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The lumbar spine: Common postures and how they affect the lower back

Common postures and how they affect the lower back
(For more details on types of postures and the impairments they present with, see: Janda & Jull 1987; Kendall et al. 2005; Magee 2014.)

February 5, 2019  By David Zulak

This text aims to bring together a range of examination and assessment techniques only otherwise found in a variety of different places. Excerpted from Clinical Assessment for Massage Therapy

In the normal posture (Fig. 12.8) the ear sits roughly over the shoulder, the shoulder sits over the trochanter and the gravity line runs just behind the patella and just in front of the malleoli. The spine has its proper elongated S-shape that provides a spring to cushion the joints and structures of the spine. The line of gravity (plumb line) runs through the body of vertebra L3.

In sway back (forward hip) posture (Figure 12.9), sway refers to the tendency of a person with this posture to sway back and forth (i.e., anteriorly and posteriorly). The reason for this is that with the hips thrust forward, their weight will shift onto the toes and this easily creates a feeling of imbalance so the musculature of the legs and hips will alternate in tension, causing the person to sway back to front as they remain perched on their toes (Kendall et al. 2005). The lumbar spine is extended (hyperlordotic) at the lowest lumbar vertebrae, which are sitting on posteriorly rotated hips. The hip joint is in extension, as are the knees. (The thoracic kyphosis and cervical lordosis are also exaggerated.) The first one or two lumbar vertebrae and lower thoracic vertebrae are often flattened and resist motion. This adds to the compressive force on the lowest hyperextended lumbars.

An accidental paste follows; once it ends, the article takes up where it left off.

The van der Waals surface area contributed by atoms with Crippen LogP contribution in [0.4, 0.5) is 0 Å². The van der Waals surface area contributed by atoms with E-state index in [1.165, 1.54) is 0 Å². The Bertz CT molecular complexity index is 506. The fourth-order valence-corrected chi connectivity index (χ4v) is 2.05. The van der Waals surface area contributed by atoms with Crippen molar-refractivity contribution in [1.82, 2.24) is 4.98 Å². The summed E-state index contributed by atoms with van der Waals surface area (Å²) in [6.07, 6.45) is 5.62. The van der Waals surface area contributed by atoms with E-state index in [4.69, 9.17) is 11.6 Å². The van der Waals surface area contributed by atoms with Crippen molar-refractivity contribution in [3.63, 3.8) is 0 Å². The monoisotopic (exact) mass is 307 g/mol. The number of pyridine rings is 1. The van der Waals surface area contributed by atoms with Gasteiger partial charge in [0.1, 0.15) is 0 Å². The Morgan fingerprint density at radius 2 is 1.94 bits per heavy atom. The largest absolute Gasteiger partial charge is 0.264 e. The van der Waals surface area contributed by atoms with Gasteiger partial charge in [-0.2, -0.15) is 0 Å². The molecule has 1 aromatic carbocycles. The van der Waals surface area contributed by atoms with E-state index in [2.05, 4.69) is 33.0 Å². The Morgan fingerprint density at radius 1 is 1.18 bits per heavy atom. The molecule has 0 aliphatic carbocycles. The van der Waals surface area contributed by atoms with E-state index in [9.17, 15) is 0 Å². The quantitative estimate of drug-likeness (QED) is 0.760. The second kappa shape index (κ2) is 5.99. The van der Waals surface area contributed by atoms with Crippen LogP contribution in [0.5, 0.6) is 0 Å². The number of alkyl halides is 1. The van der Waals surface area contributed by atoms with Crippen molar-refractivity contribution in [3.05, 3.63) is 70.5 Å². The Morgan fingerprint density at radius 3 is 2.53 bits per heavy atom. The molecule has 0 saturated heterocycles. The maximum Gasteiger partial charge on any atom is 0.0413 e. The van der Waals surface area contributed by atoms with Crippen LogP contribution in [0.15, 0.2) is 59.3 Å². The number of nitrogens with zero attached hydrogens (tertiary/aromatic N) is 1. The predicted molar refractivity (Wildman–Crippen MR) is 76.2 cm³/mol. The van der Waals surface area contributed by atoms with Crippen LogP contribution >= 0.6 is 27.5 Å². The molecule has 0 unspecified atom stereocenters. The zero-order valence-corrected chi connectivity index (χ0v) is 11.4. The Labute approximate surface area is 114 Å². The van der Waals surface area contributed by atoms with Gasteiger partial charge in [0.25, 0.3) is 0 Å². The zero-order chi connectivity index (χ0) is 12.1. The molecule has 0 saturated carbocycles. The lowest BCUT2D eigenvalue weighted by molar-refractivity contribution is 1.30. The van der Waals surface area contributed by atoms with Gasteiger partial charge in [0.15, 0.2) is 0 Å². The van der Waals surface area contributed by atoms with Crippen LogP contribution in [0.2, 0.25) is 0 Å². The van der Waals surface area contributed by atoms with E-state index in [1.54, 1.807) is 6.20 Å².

Lumbar spine postures

Muscles creating sway back posture:

  • Tight and hypertonic muscles:  lumbar erectors, quadratus lumborum; hamstrings and gluteus maximus (for the knees: vastus medialis, vastus lateralis, vastus intermedius).
  •  Weak and inhibited muscles: abdominals, except for internal oblique which may be hypertonic, iliopsoas, rectus femoris.

The military posture (Figure 12.10) is named for the classic “head up, stomach in, and chest out” position of a soldier at attention. It requires the person to extend their low back (increasing lumbar lordosis) while lengthening or flattening the thoracic kyphosis as the shoulders are retracted. Often the chin is lifted, extending the upper cervical spine. Note that the line of gravity runs slightly behind L3’s vertebral body.


Muscles creating the military posture:
The low back and mid-back erectors are short and tense, abdominals are tense, rhomboids and lower trapezius are short and tense. The suboccipitals are short and tense, along with the scalenes (holding the first two ribs up). The pectoral muscles are also short and tense (lifting the ribs and sternum while lowering the clavicle onto the ribs underneath it).

In the flat back posture (Figure 12.11) the lumbar spine curve is decreased/ flattened. As a result, the body compensates for this by throwing the head forward (upper thoracic hyperkyphosis and upper cervical hyperlordosis).

Often, the whole body tilts forward which results in the toes grabbing the ground and the toe flexors, therefore contributing to a pes cavus (high arch) in the foot.

As a result of the at back posture, the pelvis-lumbar complex has: